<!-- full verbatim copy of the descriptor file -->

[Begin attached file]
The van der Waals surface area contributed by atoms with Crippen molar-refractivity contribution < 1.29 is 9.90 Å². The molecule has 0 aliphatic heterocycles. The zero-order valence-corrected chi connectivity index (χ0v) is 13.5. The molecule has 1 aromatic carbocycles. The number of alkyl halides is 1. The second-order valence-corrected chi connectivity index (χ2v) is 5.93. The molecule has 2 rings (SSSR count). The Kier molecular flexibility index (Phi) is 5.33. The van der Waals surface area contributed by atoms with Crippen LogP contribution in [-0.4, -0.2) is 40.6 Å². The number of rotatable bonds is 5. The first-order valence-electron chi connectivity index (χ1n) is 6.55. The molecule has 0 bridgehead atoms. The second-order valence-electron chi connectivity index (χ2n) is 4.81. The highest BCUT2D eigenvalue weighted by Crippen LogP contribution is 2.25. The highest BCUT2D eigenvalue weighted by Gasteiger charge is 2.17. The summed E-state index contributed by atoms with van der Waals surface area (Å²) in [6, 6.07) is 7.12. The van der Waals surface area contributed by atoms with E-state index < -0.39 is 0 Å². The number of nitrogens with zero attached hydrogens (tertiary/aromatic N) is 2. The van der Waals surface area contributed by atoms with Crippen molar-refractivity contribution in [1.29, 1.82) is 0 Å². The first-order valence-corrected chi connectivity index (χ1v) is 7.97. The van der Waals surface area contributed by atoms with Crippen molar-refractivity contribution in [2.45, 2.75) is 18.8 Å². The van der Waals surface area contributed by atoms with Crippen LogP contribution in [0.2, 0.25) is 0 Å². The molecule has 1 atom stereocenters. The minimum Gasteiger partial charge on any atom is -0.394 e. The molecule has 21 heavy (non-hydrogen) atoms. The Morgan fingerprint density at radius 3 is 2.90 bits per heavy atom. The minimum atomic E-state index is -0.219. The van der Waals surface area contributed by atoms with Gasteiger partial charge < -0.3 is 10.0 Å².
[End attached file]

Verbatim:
The van der Waals surface area contributed by atoms with Crippen molar-refractivity contribution < 1.29 is 9.90 Å². The molecule has 0 aliphatic heterocycles. The zero-order valence-corrected chi connectivity index (χ0v) is 13.5. The molecule has 1 aromatic carbocycles. The number of alkyl halides is 1. The second-order valence-corrected chi connectivity index (χ2v) is 5.93. The molecule has 2 rings (SSSR count). The Kier molecular flexibility index (Phi) is 5.33. The van der Waals surface area contributed by atoms with Crippen LogP contribution in [-0.4, -0.2) is 40.6 Å². The number of rotatable bonds is 5. The first-order valence-electron chi connectivity index (χ1n) is 6.55. The molecule has 0 bridgehead atoms. The second-order valence-electron chi connectivity index (χ2n) is 4.81. The highest BCUT2D eigenvalue weighted by Crippen LogP contribution is 2.25. The highest BCUT2D eigenvalue weighted by Gasteiger charge is 2.17. The summed E-state index contributed by atoms with van der Waals surface area (Å²) in [6, 6.07) is 7.12. The van der Waals surface area contributed by atoms with E-state index < -0.39 is 0 Å². The number of nitrogens with zero attached hydrogens (tertiary/aromatic N) is 2. The van der Waals surface area contributed by atoms with Crippen molar-refractivity contribution in [1.29, 1.82) is 0 Å². The first-order valence-corrected chi connectivity index (χ1v) is 7.97. The van der Waals surface area contributed by atoms with Crippen molar-refractivity contribution in [2.45, 2.75) is 18.8 Å². The van der Waals surface area contributed by atoms with Crippen LogP contribution in [0.2, 0.25) is 0 Å². The molecule has 1 atom stereocenters. The minimum Gasteiger partial charge on any atom is -0.394 e. The molecule has 21 heavy (non-hydrogen) atoms. The Morgan fingerprint density at radius 3 is 2.90 bits per heavy atom. The minimum atomic E-state index is -0.219. The van der Waals surface area contributed by atoms with Gasteiger partial charge < -0.3 is 10.0 Å².